* Prices may differ from that shown
I first became horribly addicted to Mancala when I found it lurking on the pre-loaded games on my old Nokia phone. I started out by playing it on the train as I commuted, but quickly became so determined to beat my own score that I found myself playing it during my lunchtimes or in the evening. Eventually, it was no surprise when I found a real game of Mancala in my Christmas stocking, to replace the virtual game. Now I could play Mancala for real - against a human opponent rather than a virtual one.
Mancala is famous for being the oldest board game ever played. I always understood that evidence for this came from ancient Egypt, where stone boards were found with regular holes that indicated that the game was played. However, Wikipedia indicates that some of the earliest evidence of the game are fragments of a pottery board and several rock cuts found in Aksumite Ethiopia in Matara (now in Eritrea) and Yeha (in Ethiopia), which are dated by archaeologists to between the 6th and 7th century AD.
I like the idea that this very simple and ancient game is still being played today, and the thought of those ancient Egyptians squatting around their stone somehow makes my enjoyment greater.
~~The Mancala Board ~~
Mancala has to be played on a Mancala board. This consists of a series of 12 holes, arranged in pairs in a straight line. At either end of these paired holes is a much larger hole, or pit. In my version of the game, 48 counters are supplied for play.
I own the folding travel Mancala, but there are a variety of flat Mancala boards available which can be made out of wood or stone - of different sizes and a huge variety or prices and quality. My travel Mancala set is made out of pine and measures 11.5cm by 20cm when it is closed, and 11.5cm by 40cm when opened. It folds in half with a small brass hinge, and is held together with a small clasp. I bought my set for around £11 from an internet site, and the quality of the counters and the clasp is poor, although the wooden board itself is solid and nicely finished.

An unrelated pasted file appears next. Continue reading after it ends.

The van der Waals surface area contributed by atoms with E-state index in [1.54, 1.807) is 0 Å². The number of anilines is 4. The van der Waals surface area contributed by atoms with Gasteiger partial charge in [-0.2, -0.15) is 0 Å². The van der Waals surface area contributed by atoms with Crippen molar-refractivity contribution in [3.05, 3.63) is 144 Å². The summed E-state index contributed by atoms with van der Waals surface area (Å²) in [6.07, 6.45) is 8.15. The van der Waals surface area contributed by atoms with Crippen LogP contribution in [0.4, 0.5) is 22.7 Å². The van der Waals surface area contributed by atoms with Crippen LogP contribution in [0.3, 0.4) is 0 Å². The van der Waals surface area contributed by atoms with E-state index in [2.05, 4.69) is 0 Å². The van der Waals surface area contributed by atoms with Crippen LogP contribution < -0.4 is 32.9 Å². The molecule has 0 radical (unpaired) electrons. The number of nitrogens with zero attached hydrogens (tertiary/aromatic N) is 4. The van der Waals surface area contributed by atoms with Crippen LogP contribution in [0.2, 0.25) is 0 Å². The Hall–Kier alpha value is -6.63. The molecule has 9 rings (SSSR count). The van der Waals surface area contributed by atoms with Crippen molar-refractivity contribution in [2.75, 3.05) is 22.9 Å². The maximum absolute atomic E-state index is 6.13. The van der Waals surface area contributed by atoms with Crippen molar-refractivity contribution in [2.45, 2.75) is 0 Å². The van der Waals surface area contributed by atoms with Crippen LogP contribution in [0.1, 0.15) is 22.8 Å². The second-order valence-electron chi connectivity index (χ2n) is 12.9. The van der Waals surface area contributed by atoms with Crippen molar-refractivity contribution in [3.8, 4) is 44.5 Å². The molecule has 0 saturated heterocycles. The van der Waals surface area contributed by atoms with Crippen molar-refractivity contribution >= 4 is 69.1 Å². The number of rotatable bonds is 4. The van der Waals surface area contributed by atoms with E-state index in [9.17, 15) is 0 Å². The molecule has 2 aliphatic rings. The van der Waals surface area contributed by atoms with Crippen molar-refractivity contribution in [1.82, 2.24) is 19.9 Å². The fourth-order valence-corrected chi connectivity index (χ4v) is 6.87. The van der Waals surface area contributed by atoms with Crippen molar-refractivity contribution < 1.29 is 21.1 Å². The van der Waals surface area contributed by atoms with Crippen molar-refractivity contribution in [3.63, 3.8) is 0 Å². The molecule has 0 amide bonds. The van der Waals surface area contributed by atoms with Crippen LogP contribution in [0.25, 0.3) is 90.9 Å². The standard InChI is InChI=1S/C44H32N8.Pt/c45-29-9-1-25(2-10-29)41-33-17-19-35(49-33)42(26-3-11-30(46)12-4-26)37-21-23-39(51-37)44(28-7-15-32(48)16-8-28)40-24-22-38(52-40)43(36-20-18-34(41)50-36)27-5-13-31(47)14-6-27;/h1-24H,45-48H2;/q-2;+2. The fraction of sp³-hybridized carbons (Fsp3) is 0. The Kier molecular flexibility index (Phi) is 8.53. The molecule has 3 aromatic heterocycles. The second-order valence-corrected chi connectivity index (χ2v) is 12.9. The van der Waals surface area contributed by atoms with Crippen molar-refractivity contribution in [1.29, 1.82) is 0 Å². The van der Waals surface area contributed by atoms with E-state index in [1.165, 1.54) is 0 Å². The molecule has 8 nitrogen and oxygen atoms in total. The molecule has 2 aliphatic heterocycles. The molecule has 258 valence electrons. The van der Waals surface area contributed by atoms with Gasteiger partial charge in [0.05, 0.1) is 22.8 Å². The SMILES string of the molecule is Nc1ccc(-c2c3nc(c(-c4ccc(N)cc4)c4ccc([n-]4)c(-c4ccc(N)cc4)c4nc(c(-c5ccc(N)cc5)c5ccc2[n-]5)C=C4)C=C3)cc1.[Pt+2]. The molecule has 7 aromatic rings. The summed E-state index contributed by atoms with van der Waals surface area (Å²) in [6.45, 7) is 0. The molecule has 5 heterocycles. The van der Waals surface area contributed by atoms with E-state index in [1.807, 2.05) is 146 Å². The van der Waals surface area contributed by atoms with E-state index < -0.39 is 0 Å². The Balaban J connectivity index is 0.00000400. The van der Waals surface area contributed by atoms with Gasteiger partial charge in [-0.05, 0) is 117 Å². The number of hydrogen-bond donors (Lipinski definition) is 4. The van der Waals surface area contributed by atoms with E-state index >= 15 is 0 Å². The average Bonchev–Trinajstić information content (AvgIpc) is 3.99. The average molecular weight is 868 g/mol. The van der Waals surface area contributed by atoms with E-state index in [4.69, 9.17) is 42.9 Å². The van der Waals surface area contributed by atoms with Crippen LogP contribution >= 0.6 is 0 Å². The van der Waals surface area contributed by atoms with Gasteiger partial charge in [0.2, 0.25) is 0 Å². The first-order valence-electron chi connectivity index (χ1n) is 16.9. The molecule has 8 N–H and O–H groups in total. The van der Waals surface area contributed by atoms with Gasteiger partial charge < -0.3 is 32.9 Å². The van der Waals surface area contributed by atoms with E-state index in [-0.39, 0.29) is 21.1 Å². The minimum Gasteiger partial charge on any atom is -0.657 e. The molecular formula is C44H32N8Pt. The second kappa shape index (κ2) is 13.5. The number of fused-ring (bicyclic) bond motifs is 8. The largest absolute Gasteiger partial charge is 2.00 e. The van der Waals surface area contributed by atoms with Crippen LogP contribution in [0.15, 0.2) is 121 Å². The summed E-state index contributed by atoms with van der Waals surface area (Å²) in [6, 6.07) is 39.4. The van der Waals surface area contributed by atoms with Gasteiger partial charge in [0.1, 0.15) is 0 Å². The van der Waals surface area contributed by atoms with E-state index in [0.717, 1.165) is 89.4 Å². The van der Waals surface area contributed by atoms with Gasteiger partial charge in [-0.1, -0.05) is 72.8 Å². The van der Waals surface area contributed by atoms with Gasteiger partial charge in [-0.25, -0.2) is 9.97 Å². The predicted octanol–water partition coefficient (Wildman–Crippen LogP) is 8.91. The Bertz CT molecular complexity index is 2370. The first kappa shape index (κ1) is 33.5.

My set came with brown plastic counters which I found much to light and fiddly to play with. I chose to replace these over the years with small, polished stones which I bought from my local art shop. These are much easier to handle and do not fly out of the holes so easily as you start to move them around during play.
The name Mancala comes from the Arabic word naqala - which means to move, and the game is all about moving small glass beads around a board, from one hole to another, capturing the opponents glass beads in the process. It is very much a game of strategy, and one that can be played on a variety of different levels according to the age and abilities of the players. The winner is the person with the most glass beads in the home pit.
To play, the stones are laid out in the small holes; 4 to each hole. The bigger pits at each end are left empty. The first player to go then can pick up all the stones from any of the holes on his side of the board. Moving anti-clockwise round the board, one stone from the stones picked up must be dropped in each of the holes in turn. If you pass your own pit, deposit a stone inside it, and it is your to keep. If you pass your opponents pit, skip it.
If the last counter placed is on your side of the board, you get another turn, if it is on your opponents side, it is their turn to carry out the same procedure.